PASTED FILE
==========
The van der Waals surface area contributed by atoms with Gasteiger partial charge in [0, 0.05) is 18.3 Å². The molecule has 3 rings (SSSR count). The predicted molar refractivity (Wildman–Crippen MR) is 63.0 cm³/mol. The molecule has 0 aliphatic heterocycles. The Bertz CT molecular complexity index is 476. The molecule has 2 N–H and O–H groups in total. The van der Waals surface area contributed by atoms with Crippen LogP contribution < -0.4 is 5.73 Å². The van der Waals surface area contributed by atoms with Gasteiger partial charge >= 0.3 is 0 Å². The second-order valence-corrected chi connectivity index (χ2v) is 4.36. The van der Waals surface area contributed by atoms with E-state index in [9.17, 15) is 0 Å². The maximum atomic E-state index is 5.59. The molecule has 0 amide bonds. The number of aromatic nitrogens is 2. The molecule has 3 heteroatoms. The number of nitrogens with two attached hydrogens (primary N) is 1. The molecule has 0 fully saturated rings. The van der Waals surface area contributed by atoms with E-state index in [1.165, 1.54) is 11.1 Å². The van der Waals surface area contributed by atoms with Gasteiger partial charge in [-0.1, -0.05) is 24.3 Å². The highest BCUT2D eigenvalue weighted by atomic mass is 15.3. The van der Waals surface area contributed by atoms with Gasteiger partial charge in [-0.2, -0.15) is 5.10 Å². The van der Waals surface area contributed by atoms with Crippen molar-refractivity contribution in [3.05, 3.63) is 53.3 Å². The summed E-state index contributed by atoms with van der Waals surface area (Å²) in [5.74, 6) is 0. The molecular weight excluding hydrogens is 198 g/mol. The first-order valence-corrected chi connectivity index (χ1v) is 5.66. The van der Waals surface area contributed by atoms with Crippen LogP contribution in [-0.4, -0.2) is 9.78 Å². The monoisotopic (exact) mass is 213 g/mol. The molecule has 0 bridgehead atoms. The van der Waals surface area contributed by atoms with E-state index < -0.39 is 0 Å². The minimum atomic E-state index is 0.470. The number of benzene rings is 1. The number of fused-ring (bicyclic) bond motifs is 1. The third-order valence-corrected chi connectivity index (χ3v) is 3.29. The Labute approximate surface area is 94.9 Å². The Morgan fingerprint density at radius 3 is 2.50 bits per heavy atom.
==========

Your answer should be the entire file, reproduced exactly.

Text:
The van der Waals surface area contributed by atoms with Gasteiger partial charge in [0, 0.05) is 18.3 Å². The molecule has 3 rings (SSSR count). The predicted molar refractivity (Wildman–Crippen MR) is 63.0 cm³/mol. The molecule has 0 aliphatic heterocycles. The Bertz CT molecular complexity index is 476. The molecule has 2 N–H and O–H groups in total. The van der Waals surface area contributed by atoms with Crippen LogP contribution < -0.4 is 5.73 Å². The van der Waals surface area contributed by atoms with Gasteiger partial charge >= 0.3 is 0 Å². The second-order valence-corrected chi connectivity index (χ2v) is 4.36. The van der Waals surface area contributed by atoms with E-state index in [9.17, 15) is 0 Å². The maximum atomic E-state index is 5.59. The molecule has 0 amide bonds. The number of aromatic nitrogens is 2. The molecule has 3 heteroatoms. The number of nitrogens with two attached hydrogens (primary N) is 1. The molecule has 0 fully saturated rings. The van der Waals surface area contributed by atoms with E-state index in [1.165, 1.54) is 11.1 Å². The van der Waals surface area contributed by atoms with Gasteiger partial charge in [-0.1, -0.05) is 24.3 Å². The highest BCUT2D eigenvalue weighted by atomic mass is 15.3. The van der Waals surface area contributed by atoms with Gasteiger partial charge in [-0.2, -0.15) is 5.10 Å². The van der Waals surface area contributed by atoms with Crippen molar-refractivity contribution in [3.05, 3.63) is 53.3 Å². The summed E-state index contributed by atoms with van der Waals surface area (Å²) in [5.74, 6) is 0. The molecular weight excluding hydrogens is 198 g/mol. The first-order valence-corrected chi connectivity index (χ1v) is 5.66. The van der Waals surface area contributed by atoms with Crippen LogP contribution in [-0.4, -0.2) is 9.78 Å². The monoisotopic (exact) mass is 213 g/mol. The molecule has 0 bridgehead atoms. The van der Waals surface area contributed by atoms with E-state index < -0.39 is 0 Å². The minimum atomic E-state index is 0.470. The number of benzene rings is 1. The number of fused-ring (bicyclic) bond motifs is 1. The third-order valence-corrected chi connectivity index (χ3v) is 3.29. The Labute approximate surface area is 94.9 Å². The Morgan fingerprint density at radius 3 is 2.50 bits per heavy atom.